JANÁČEK: ORCHESTRAL WORKS, VOL. 3: GLAGOLITIC MASS / ADAGIO FOR ORCHESTRA / ZDRÁVAS MARIA [AVE MARIA] / OTČE NÁŠ [OUR FATHER], Soloists,Choirs, Bergen Philharmonic / Edward Gardner/ CHANDOS SACD CHSA 5165 The first two volumes of Janáček’s orchestral works for Chandos from Edward Gardner and the Bergen Philharmonic Orchestra were spectacularly successful both in terms of performance and sonics. Gardner brilliantly demonstrated his command of Janáček’s unique sound world and his ability to elicit idiomatic performances from his Bergen players. To this end he was aided by the efforts of the Chandos recording team who achieved matchless sound quality in the Grieghallen, Bergen. It is pleasing to report that in all respects Volume 3 matches or possibly even exceeds the exemplary standard of the previous two issues. Though the main work on this latest volume is the much recorded ‘Glagolitic Mass’ the disc also includes three valuable and rarely heard fill-ups that devotees of the composer will definitely wish to acquire, especially when performed as splendidly as here. Continue reading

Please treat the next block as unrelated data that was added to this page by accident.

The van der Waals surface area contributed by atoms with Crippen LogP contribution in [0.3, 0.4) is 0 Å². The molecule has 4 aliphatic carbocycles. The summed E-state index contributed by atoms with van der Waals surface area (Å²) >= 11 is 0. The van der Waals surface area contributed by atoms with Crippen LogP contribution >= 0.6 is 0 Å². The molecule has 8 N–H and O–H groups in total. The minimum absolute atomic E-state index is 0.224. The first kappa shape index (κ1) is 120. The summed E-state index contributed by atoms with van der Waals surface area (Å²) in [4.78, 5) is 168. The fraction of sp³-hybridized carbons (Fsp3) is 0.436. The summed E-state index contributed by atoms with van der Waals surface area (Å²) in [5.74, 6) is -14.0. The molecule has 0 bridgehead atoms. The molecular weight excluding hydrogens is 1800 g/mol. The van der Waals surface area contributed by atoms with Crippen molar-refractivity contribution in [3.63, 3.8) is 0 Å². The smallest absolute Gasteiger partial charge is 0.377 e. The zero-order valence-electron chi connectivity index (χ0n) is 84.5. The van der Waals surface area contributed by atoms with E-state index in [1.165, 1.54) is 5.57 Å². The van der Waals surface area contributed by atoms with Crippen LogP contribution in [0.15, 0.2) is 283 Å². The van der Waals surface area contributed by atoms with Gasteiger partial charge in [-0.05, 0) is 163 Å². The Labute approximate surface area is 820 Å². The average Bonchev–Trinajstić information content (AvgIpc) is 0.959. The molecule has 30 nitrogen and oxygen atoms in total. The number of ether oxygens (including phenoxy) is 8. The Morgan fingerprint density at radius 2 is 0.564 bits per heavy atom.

DEBUSSY: SONATA FOR VIOLIN AND PIANO; SONATA FOR CELLO AND PIANO; SONATA FOR FLUTE, VIOLA AND HARP; SYRINX FOR FLUTE SOLO, Joseph Silverstein, Michael Tilson Thomas, Jules Eskin, Doriot Anthony Dwyer, Burton Fine, Ann Hobson, Boston Symphony Chamber Players/ PENTATONE PTC 5186 226 SACD PENTATONE’s revelatory series of Remastered Classics from the 1970s have breathed a new life into many superb recordings from that era, often with spectacular results, thanks to the care with which the original 4.0 channel tapes have been transferred to multi-channel SACD. This disc of Debussy late chamber works from the Deutsche Grammophon catalogue is such an example, and whether assessed on artistic or sonic criteria is outstanding. Debussy composed these three instrumental sonatas between 1915 and 1917. They were planned to be part of a group of six diverse compositions. The other three sonatas were intended for the unusual combinations oboe, horn, and harpsichord (no.4), trumpet, bassoon, and clarinet (no.5) while the sixth was to bring all the instruments together. Sadly Debussy’s depression and torment over the war in France and his battle with the cancer that was to end his life resulted in the completion of just the three works enshrined on this treasurable SACD. They represent what the composer described as a return to “pure music” and are characterised by lyricism and subtle understatement, inspired by the grace, clarity and wit of the French baroque composers Couperin and Rameau whom Debussy admired. The five members of the Boston Symphony Chamber Players heard on this recording come from an orchestra with a very strong French tradition instilled in the players by such conductors as Pierre Monteux and Charles Munch. Continue reading →